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Health Policy

Current Nursing Shortages

The medical industry is experiencing an extreme shortage in workers in nearly every area. While registered nurses are the largest group of health care providers in the United States, it has been reported that even with the 2.6 million nurses available, the number of new graduates and foreign trained registered nurses is insufficient to meet the demand. This nursing shortage is extreme and expected to only get worse with time.
Data supports the idea that the shortage of registered nurses is due to the workers leaving the field of their own volition. Approximately 1.8 million nurses out of the 2.6 million registered chose not work in 2004. However, there are more in depth reasons regarding the reasons for their departure.
One of the most commonly cited causes for the lack of registered nurses is due to the lack of qualified doctoral or master programs faculty for the necessary programs. Students simply cannot further their medical education if there is not a staff to teach them. This may be partly due the salary of the professors; those in teaching positions in the RN programs do not receive the equivalent pay to their peers in other teaching fields.
The next most prevalent reason for the nursing shortage concerns the length registered nurses tend to remain in the field. If a student finds their way into a nursing program, after their education, it is likely that they will not remain a registered nurse for the remainder of their working life if they work in a traditional hospital health care facility. The main reason for their absence after working for a short period of time is blamed on the poor working conditions, such as long and irregular working hours and an absence of other health care aides to relieve some of their burden.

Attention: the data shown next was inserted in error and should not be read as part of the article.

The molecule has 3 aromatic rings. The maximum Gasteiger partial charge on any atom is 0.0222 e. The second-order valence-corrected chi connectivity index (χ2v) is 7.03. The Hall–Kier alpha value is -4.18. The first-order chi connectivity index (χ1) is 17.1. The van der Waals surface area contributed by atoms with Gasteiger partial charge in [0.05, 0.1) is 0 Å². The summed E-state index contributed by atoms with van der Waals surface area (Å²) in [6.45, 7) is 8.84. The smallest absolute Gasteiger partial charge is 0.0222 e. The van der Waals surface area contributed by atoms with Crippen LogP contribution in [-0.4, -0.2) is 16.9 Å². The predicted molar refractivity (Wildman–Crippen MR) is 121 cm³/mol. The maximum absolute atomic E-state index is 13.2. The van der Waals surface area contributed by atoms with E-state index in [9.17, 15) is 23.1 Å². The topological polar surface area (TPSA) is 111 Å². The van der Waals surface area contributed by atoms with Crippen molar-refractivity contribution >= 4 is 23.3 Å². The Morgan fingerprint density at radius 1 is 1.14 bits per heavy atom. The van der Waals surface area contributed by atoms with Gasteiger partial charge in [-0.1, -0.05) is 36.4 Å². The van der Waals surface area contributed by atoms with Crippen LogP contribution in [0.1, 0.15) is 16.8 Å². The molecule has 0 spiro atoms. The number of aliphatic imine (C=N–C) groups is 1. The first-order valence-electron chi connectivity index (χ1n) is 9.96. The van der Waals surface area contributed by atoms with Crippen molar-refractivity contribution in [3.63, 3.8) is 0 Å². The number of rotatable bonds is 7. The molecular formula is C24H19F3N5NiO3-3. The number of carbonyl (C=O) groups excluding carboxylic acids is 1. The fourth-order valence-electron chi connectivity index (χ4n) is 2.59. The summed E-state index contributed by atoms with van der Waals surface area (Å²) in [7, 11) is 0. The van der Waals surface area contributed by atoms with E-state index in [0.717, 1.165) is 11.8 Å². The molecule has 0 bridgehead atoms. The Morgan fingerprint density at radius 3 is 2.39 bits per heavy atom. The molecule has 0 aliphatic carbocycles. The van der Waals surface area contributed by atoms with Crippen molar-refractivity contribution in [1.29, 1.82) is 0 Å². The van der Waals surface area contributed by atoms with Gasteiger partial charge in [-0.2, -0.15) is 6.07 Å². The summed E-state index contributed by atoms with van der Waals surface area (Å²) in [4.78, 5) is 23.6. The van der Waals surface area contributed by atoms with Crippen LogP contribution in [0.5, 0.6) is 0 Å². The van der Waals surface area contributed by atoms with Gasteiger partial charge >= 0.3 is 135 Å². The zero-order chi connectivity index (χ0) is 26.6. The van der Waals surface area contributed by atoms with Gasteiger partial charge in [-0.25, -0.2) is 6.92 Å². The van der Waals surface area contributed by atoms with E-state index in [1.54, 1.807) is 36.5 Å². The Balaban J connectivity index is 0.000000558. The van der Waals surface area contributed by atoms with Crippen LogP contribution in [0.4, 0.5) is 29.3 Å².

Other more minuscule factors also play a role in the nursing shortage. The physical labor demanded of medical professions deter many potential registered nurses, and the social and gender bias of nursing as a woman’s position wards off many men who may be considering the occupation.
The American Association of Colleges of Nursing (AACN) is deeply troubled about the labor shortage in the medical field, specifically with the shortage of registered nurses. They are attempting to enact legislation to relieve the tension of such a stressful career, identify strategies to alleviate the causes of the shortage from every angle, and form cooperative efforts with other organizations to revitalize the nursing industry.
One major advantage to the shortage of registered nurses is that those who are potentially interested can receive large amounts of grants and scholarships from the cooperative organizations to further their education and hopefully put an end to a shortage in such a necessary industry.…

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General Article

How To Become Happier By Beating Depression